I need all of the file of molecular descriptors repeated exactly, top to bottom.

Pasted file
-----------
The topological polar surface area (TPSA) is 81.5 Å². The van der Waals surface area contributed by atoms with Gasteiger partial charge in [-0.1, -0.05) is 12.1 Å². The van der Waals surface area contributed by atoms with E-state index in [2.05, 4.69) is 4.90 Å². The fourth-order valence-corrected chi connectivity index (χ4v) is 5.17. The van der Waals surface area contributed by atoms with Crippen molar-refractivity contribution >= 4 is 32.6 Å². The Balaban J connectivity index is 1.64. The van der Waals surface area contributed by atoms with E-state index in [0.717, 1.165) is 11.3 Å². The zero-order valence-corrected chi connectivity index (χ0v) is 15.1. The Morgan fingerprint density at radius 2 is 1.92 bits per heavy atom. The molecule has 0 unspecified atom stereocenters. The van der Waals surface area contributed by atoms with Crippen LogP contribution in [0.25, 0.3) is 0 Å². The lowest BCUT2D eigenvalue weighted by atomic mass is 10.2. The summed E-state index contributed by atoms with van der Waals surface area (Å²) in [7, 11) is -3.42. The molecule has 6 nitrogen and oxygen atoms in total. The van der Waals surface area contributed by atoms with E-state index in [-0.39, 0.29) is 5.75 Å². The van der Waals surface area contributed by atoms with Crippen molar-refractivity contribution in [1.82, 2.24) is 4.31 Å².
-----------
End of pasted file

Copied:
The topological polar surface area (TPSA) is 81.5 Å². The van der Waals surface area contributed by atoms with Gasteiger partial charge in [-0.1, -0.05) is 12.1 Å². The van der Waals surface area contributed by atoms with E-state index in [2.05, 4.69) is 4.90 Å². The fourth-order valence-corrected chi connectivity index (χ4v) is 5.17. The van der Waals surface area contributed by atoms with Crippen molar-refractivity contribution >= 4 is 32.6 Å². The Balaban J connectivity index is 1.64. The van der Waals surface area contributed by atoms with E-state index in [0.717, 1.165) is 11.3 Å². The zero-order valence-corrected chi connectivity index (χ0v) is 15.1. The Morgan fingerprint density at radius 2 is 1.92 bits per heavy atom. The molecule has 0 unspecified atom stereocenters. The van der Waals surface area contributed by atoms with Crippen LogP contribution in [0.25, 0.3) is 0 Å². The lowest BCUT2D eigenvalue weighted by atomic mass is 10.2. The summed E-state index contributed by atoms with van der Waals surface area (Å²) in [7, 11) is -3.42. The molecule has 6 nitrogen and oxygen atoms in total. The van der Waals surface area contributed by atoms with E-state index in [-0.39, 0.29) is 5.75 Å². The van der Waals surface area contributed by atoms with Crippen molar-refractivity contribution in [1.82, 2.24) is 4.31 Å².